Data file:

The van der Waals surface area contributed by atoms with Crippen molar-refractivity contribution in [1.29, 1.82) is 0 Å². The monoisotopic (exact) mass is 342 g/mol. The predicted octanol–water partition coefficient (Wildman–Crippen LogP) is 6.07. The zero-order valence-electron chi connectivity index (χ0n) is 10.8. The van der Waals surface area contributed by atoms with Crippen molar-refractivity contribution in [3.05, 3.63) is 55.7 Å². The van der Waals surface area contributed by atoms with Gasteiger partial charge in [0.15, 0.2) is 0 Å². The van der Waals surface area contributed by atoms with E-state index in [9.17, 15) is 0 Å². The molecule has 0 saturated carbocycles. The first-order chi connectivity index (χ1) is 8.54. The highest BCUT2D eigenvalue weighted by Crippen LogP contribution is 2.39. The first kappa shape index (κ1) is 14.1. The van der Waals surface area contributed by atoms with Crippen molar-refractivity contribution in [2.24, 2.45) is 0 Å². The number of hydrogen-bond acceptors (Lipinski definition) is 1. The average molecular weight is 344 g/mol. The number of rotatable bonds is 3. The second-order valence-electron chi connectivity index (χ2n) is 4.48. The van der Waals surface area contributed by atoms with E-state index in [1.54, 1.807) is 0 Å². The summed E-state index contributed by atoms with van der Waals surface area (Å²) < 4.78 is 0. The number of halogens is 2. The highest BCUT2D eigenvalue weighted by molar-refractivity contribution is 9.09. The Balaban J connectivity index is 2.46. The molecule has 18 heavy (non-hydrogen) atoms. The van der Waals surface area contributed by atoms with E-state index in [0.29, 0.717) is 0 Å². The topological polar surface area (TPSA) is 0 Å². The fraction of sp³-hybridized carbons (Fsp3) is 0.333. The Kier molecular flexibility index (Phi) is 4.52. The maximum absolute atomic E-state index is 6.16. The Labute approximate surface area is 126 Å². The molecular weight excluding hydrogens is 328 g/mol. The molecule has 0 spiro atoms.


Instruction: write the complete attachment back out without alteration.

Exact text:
The van der Waals surface area contributed by atoms with Crippen molar-refractivity contribution in [1.29, 1.82) is 0 Å². The monoisotopic (exact) mass is 342 g/mol. The predicted octanol–water partition coefficient (Wildman–Crippen LogP) is 6.07. The zero-order valence-electron chi connectivity index (χ0n) is 10.8. The van der Waals surface area contributed by atoms with Crippen molar-refractivity contribution in [3.05, 3.63) is 55.7 Å². The van der Waals surface area contributed by atoms with Gasteiger partial charge in [0.15, 0.2) is 0 Å². The van der Waals surface area contributed by atoms with E-state index in [9.17, 15) is 0 Å². The molecule has 0 saturated carbocycles. The first-order chi connectivity index (χ1) is 8.54. The highest BCUT2D eigenvalue weighted by Crippen LogP contribution is 2.39. The first kappa shape index (κ1) is 14.1. The van der Waals surface area contributed by atoms with Crippen molar-refractivity contribution in [2.24, 2.45) is 0 Å². The number of hydrogen-bond acceptors (Lipinski definition) is 1. The average molecular weight is 344 g/mol. The number of rotatable bonds is 3. The second-order valence-electron chi connectivity index (χ2n) is 4.48. The van der Waals surface area contributed by atoms with E-state index in [1.54, 1.807) is 0 Å². The summed E-state index contributed by atoms with van der Waals surface area (Å²) < 4.78 is 0. The number of halogens is 2. The highest BCUT2D eigenvalue weighted by molar-refractivity contribution is 9.09. The Balaban J connectivity index is 2.46. The molecule has 18 heavy (non-hydrogen) atoms. The van der Waals surface area contributed by atoms with E-state index in [0.29, 0.717) is 0 Å². The topological polar surface area (TPSA) is 0 Å². The fraction of sp³-hybridized carbons (Fsp3) is 0.333. The Kier molecular flexibility index (Phi) is 4.52. The maximum absolute atomic E-state index is 6.16. The Labute approximate surface area is 126 Å². The molecular weight excluding hydrogens is 328 g/mol. The molecule has 0 spiro atoms.